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The Need to Have Fun

When you're caught up in the worries and demands of taking care of a loved one, it's easy to overlook how important it is for your care-receiver to do something enjoyable. No matter how old we are, our emotional health depends a great deal on fun. Pleasurable activities are especially important when illness, depression, and grief dampen our spirits. Unfortunately, sometimes when we need those good times the most, they're the first things we eliminate.

Finding and suggesting something that will be enjoyable for your care-receiver isn't always easy. It can take imagination, work -- and diplomacy.

These are some suggestions:

--Ask your loved one what he or she would like to do for fun. It's important to ask, but realize that your question might be met with a less-than-enthusiastic response. When we're out of practice, having fun can seem like a foolish idea. Whatever idea you come up with, no matter how great it may be, it could take quite a bit of persuasion over an extended period before your care-receiver is willing to give it a shot.

--Generate some ideas. What did your spouse used to like to do? Travel? Collect? Play sports? Read? Listen to music? What was her ideal vacation? What were her plans when she first retired? Obviously the time to do some of those things has passed. She won't be touring Europe. She may not be up to attending plays at the local college. The challenge, then, is to find another way for your care-receiver to continue to enjoy what has interested her.

--Gently encourage and help. If Dad used to love to go to museums, find out what art books and videos are available at the library. Keep an eye out for television programs that are going to feature an artist whose work she especially admires. If it's going to be broadcast at an inconvenient time, record it.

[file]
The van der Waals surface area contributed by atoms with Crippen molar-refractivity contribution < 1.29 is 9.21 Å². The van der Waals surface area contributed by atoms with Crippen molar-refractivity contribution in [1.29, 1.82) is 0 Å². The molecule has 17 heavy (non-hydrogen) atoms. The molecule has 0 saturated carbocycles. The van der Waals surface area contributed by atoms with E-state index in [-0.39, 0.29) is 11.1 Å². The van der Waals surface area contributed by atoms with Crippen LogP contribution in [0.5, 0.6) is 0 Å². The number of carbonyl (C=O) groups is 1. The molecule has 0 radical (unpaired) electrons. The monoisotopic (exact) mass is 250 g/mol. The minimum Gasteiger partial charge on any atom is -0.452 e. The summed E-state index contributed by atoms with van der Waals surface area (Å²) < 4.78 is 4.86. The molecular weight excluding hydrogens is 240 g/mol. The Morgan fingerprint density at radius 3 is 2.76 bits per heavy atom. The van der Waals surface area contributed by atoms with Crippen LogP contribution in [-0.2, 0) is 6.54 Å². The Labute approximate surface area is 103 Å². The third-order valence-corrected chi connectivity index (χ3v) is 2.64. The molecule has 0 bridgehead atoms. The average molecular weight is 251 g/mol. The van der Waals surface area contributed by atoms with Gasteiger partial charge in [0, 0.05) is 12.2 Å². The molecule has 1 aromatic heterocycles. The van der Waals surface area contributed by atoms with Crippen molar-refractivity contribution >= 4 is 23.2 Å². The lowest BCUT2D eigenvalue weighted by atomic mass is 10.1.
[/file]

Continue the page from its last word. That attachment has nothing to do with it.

--Do it together. Go through the book or watch the tape with your loved one. This is especially important. The point is not for you to hand her a book or put in a DVD and then disappear. The point is for the two of you to talk about what you see. For that thirty minutes or hour, your care-receiver once again can become an amateur art critic. She can enjoy a pastime that gave her so much pleasure when she was younger. And she can share that with you.

--Be creative. If your husband loved to read murder mysteries, read one out loud to him for fifteen or twenty minutes several times throughout the day. If he was an avid sports fan, make a point of being there with him to watch some games on television. ("Go" to the Super Bowl together.) Make a friendly wager. If his diet will allow it, serve a halftime meal of hot dogs and beer. Decorating the room with sports paraphernalia will add to the experience.

--Do it often. Put fun on the schedule. Finding something enjoyable you two can do together on a daily or weekly basis, and then sticking to a schedule, will give your loved one something to look forward to.

--Yes, it's corny, but don't let that get in the way of your fun.  A lot of what ends up being fun can seem corny in the beginning. It might be silly, but it could also be just what you and your care-receiver need to forget about those worries and demands for a time and simply enjoy each other's company.